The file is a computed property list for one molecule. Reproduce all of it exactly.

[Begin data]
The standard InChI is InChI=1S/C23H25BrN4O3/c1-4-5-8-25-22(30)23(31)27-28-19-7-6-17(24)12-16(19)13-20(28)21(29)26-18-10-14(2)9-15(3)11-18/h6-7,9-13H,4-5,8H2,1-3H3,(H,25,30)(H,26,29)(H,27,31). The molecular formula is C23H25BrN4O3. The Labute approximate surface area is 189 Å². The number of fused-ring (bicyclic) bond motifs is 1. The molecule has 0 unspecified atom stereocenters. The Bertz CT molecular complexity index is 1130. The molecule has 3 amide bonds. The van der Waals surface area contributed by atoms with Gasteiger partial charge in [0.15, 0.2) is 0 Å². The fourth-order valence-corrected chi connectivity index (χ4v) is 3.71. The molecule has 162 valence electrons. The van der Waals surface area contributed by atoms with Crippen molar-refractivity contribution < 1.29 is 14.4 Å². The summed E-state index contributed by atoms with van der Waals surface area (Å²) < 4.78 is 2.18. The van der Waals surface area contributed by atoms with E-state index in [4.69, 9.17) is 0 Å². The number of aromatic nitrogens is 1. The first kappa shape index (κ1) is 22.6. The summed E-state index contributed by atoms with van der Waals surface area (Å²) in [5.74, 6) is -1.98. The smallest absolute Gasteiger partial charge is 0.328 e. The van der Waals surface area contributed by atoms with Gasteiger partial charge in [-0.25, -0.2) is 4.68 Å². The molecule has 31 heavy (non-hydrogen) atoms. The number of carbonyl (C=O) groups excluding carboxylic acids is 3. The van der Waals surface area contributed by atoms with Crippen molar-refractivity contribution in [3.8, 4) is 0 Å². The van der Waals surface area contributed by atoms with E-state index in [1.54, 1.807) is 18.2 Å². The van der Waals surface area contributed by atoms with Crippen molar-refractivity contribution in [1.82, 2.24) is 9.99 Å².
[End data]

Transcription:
The standard InChI is InChI=1S/C23H25BrN4O3/c1-4-5-8-25-22(30)23(31)27-28-19-7-6-17(24)12-16(19)13-20(28)21(29)26-18-10-14(2)9-15(3)11-18/h6-7,9-13H,4-5,8H2,1-3H3,(H,25,30)(H,26,29)(H,27,31). The molecular formula is C23H25BrN4O3. The Labute approximate surface area is 189 Å². The number of fused-ring (bicyclic) bond motifs is 1. The molecule has 0 unspecified atom stereocenters. The Bertz CT molecular complexity index is 1130. The molecule has 3 amide bonds. The van der Waals surface area contributed by atoms with Gasteiger partial charge in [0.15, 0.2) is 0 Å². The fourth-order valence-corrected chi connectivity index (χ4v) is 3.71. The molecule has 162 valence electrons. The van der Waals surface area contributed by atoms with Crippen molar-refractivity contribution < 1.29 is 14.4 Å². The summed E-state index contributed by atoms with van der Waals surface area (Å²) < 4.78 is 2.18. The van der Waals surface area contributed by atoms with E-state index in [4.69, 9.17) is 0 Å². The number of aromatic nitrogens is 1. The first kappa shape index (κ1) is 22.6. The summed E-state index contributed by atoms with van der Waals surface area (Å²) in [5.74, 6) is -1.98. The smallest absolute Gasteiger partial charge is 0.328 e. The van der Waals surface area contributed by atoms with Gasteiger partial charge in [-0.25, -0.2) is 4.68 Å². The molecule has 31 heavy (non-hydrogen) atoms. The number of carbonyl (C=O) groups excluding carboxylic acids is 3. The van der Waals surface area contributed by atoms with Crippen molar-refractivity contribution in [3.8, 4) is 0 Å². The van der Waals surface area contributed by atoms with E-state index in [1.54, 1.807) is 18.2 Å². The van der Waals surface area contributed by atoms with Crippen molar-refractivity contribution in [1.82, 2.24) is 9.99 Å².